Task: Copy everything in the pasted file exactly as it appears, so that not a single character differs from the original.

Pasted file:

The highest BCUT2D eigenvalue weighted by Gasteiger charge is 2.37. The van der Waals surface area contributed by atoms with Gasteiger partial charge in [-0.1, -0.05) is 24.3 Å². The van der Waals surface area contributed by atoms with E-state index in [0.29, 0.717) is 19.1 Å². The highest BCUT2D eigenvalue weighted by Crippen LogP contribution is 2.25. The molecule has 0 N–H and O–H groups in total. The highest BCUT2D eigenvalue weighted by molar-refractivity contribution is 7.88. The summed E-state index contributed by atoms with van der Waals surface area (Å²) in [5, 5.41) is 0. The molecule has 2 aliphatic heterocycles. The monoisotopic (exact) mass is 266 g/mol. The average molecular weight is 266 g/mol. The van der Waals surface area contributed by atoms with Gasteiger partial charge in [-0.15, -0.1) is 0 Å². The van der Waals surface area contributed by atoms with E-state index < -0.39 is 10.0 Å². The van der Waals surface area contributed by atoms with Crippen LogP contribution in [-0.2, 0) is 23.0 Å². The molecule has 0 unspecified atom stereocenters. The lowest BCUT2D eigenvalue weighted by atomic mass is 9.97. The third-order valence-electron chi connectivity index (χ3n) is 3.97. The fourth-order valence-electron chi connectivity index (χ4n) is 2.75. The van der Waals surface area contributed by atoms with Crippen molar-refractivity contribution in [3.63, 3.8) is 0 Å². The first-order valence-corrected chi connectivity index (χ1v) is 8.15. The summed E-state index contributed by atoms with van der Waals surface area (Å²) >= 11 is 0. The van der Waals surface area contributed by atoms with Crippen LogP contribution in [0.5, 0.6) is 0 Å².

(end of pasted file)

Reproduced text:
The highest BCUT2D eigenvalue weighted by Gasteiger charge is 2.37. The van der Waals surface area contributed by atoms with Gasteiger partial charge in [-0.1, -0.05) is 24.3 Å². The van der Waals surface area contributed by atoms with E-state index in [0.29, 0.717) is 19.1 Å². The highest BCUT2D eigenvalue weighted by Crippen LogP contribution is 2.25. The molecule has 0 N–H and O–H groups in total. The highest BCUT2D eigenvalue weighted by molar-refractivity contribution is 7.88. The summed E-state index contributed by atoms with van der Waals surface area (Å²) in [5, 5.41) is 0. The molecule has 2 aliphatic heterocycles. The monoisotopic (exact) mass is 266 g/mol. The average molecular weight is 266 g/mol. The van der Waals surface area contributed by atoms with Gasteiger partial charge in [-0.15, -0.1) is 0 Å². The van der Waals surface area contributed by atoms with E-state index < -0.39 is 10.0 Å². The van der Waals surface area contributed by atoms with Crippen LogP contribution in [-0.2, 0) is 23.0 Å². The molecule has 0 unspecified atom stereocenters. The lowest BCUT2D eigenvalue weighted by atomic mass is 9.97. The third-order valence-electron chi connectivity index (χ3n) is 3.97. The fourth-order valence-electron chi connectivity index (χ4n) is 2.75. The van der Waals surface area contributed by atoms with Crippen molar-refractivity contribution in [3.63, 3.8) is 0 Å². The first-order valence-corrected chi connectivity index (χ1v) is 8.15. The summed E-state index contributed by atoms with van der Waals surface area (Å²) >= 11 is 0. The van der Waals surface area contributed by atoms with Crippen LogP contribution in [0.5, 0.6) is 0 Å².